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Florida Bar members among those in the WTC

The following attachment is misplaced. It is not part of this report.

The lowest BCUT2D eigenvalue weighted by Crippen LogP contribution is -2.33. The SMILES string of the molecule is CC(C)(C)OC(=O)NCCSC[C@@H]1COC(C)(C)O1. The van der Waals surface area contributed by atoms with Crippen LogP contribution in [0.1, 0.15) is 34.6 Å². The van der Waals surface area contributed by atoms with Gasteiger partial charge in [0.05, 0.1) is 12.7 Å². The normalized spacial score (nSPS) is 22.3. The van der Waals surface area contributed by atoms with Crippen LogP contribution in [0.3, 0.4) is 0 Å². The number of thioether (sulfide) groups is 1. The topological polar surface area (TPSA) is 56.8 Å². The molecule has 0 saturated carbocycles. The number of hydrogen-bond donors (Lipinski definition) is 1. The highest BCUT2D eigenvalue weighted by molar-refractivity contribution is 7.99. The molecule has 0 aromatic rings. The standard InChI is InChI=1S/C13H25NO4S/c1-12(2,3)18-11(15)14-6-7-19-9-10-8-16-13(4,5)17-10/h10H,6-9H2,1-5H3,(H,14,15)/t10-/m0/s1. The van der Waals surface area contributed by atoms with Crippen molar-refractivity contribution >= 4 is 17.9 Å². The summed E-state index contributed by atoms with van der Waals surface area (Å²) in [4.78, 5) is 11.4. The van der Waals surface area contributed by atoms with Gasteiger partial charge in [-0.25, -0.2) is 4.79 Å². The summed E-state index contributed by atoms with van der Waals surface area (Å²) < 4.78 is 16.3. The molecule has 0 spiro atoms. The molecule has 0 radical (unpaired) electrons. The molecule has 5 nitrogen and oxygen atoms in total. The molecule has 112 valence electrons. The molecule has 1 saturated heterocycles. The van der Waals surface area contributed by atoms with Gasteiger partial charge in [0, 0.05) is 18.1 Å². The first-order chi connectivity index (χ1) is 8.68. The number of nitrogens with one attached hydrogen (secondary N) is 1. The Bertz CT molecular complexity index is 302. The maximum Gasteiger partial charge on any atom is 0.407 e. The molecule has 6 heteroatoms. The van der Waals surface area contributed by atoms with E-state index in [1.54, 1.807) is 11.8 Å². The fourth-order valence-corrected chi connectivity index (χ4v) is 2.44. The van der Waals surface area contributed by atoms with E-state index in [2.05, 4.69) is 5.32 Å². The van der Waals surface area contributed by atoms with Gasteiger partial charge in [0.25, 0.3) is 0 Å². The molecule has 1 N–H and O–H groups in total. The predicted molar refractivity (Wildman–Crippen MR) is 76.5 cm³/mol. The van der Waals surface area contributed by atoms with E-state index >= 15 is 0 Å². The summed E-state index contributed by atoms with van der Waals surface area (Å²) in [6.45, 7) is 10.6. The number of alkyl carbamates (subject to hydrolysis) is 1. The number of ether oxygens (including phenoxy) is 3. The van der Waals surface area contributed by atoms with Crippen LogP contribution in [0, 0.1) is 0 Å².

first_img October 1, 2001 Assistant Editor Regular News Florida Bar members among those in the WTC Florida Bar members among those in the WTC Amy K. Brown Assistant EditorThe September 11 attacks on the World Trade Center and the Pentagon have left the world reeling in shock, anger, sorrow, helplessness, and hostility. At the time this Bar News went to press, the fate of the thousands of people in those buildings at the time of the attack was unclear.Also unclear at press time was the fate of 17 of the 18 Florida Bar members who listed their addresses as the World Trade Center, and the six Florida lawyers whose addresses were listed in the Pentagon.“What we went through. . . was horrific,” said Joseph Mendola, a Florida Bar member who worked in the World Trade Center. “The sights and sounds will never leave me.”Despite a distance of hundreds of miles, the attacks will undoubtedly have a lasting impact on Florida lawyers, said Bar President Terry Russell.“As guardians of the rule of law, one thing this brings home to me is the need for us to reaffirm our institutions. Our governmental institution and our legal institution.” Russell said. “It’s time for people to pull together and recognize these institutions have always been our strength. While they are not perfect, they’re the difference between us and the people who perpetrated this crime.”“Though the inclination to anger is very strong, and we understand that it’s wrong to lash out without any rational basis for it, we have to remember that we are sworn to uphold the rule of law,” he added. “We have to be careful that our legal system stays strong and independent through this crisis. We need to guard against any unnecessary intrusion onto our civil liberties.”American Bar Association President Robert Hirshon released a message to all ABA members echoing those same sentiments, saying the lawyers and others involved “paid the highest of prices for living in a free and democratic society.”A statement released by Association of Trial Lawyers of America President Leo V. Boyle calls for a “moratorium in this time of national crisis on civil lawsuits that may arise from tragedy” – the first such request in ATLA’s 55-year history. The organization has made an initial pledge of $50,000 to establish a scholarship fund for the children of killed or injured emergency workers in New York, and as of press time had received financial commitments from state trial lawyer organizations in Texas, New York, North Carolina, Mississippi, and Minnesota.The Academy of Florida Trial Lawyers has also made a commitment to raise $25,000 for the scholarship fund, according to a message from the organization’s president, Mark W. Clark.The New York Law Journal reports that more than 14,000 New York lawyers have been displaced as a result of the disaster, but the New York judiciary is working hard to maintain stability in the system.The New York State Bar Association has established a toll-free phone number (1-877-HELP-321) for victims to call for assistance with law-related questions. The NYSBA, via the toll-free number, will serve as a clearinghouse to receive calls from displaced lawyers in need of office space or equipment, and then to match them with local lawyers willing to offer such assistance. In addition, any client whose lawyer had offices in the World Trade Center and surrounding area may contact the number for information concerning their attorney.J.R. Phelps, director of The Florida Bar’s Law Office Management Assistance Service, said he has been communicating with the New York City Bar and the New York State Bar Association, after the organizations requested information about how Florida lawyers came together to assist firms that needed to start over in the aftermath of Hurricane Andrew.“I don’t know of any disaster plan that provides guidance for a situation where perhaps all of the employees and facilities of a law firm instantly evaporate,” said Phelps. “Should that be the case for any firm in the World Trade Center complex, a new chapter in disaster recovery will certainly have to be written by the bar and judicial leadership of New York.”He noted that while Florida’s experience fortunately didn’t include the total annihilation of life and property, the disaster recovery efforts “provide some historical guidance for firms in the World Trade Center impact zone.”Courts in Manhattan, some of which lie mere blocks from where the twin towers once stood, remained closed as this News went to press. But the state is pulling together to keep the judicial system intact, said Mike Stafford, a New York attorney and former member of The Florida Bar Board of Governors. He said the New York Legislature, in an emergency session the week of the tragedy, put a temporary suspension on all statutes of limitations.“They’re responding to help the legal system cope with this,” Stafford said.And other law firms in New York are also lending a hand.“I have heard that a couple of the big firms in the city, and other smaller firms, have reached out to them [firms who have been displaced] and offered space,” he said. “Our firm and many others have done whatever we can to aid the relief effort.”Stafford’s Uniondale, New York, firm, Rivkin Radler, has banded together to donate more than $10,000 to the American Red Cross relief effort. And this is just one example of the outpouring of support.“Other firms are doing the same thing,” he said. “It’s a massive effort to help out wherever you can.”Florida’s aid efforts will extend well beyond guidance, if that’s what is needed, Russell said.“The Florida Bar will do anything and everything it can to ease the burden of anybody involved in the bar or the legal system,” he added.Stafford said he, much like many New York attorneys, has received numerous e-mails and phone calls from Florida attorneys expressing concern and a desire to help.“The expressions of concern and e-mails I got from former colleagues were very, very welcome,” he said. “It’s classic Florida Bar concern and I was very grateful for that.”Mendola, general counsel for Nikko Securities Co. International, Inc., agreed and in an e-mail to Russell thanked Bar members for their prayers and good wishes. Mendola also was happy to report that in addition to himself, all of his colleagues at Nikko Securities escaped, then added, “Our hearts may be broken, but our spirit remains strong.”For information about how to donate to the ATLA scholarship fund, contact AFTL at (850) 224-9403. To find out how to get involved with the ABA’s relief efforts, visit www.abanet.org. The NYSBA has added information to their website for lawyers affected by the tragedy ( www.nysba.org/wtc ).last_img read more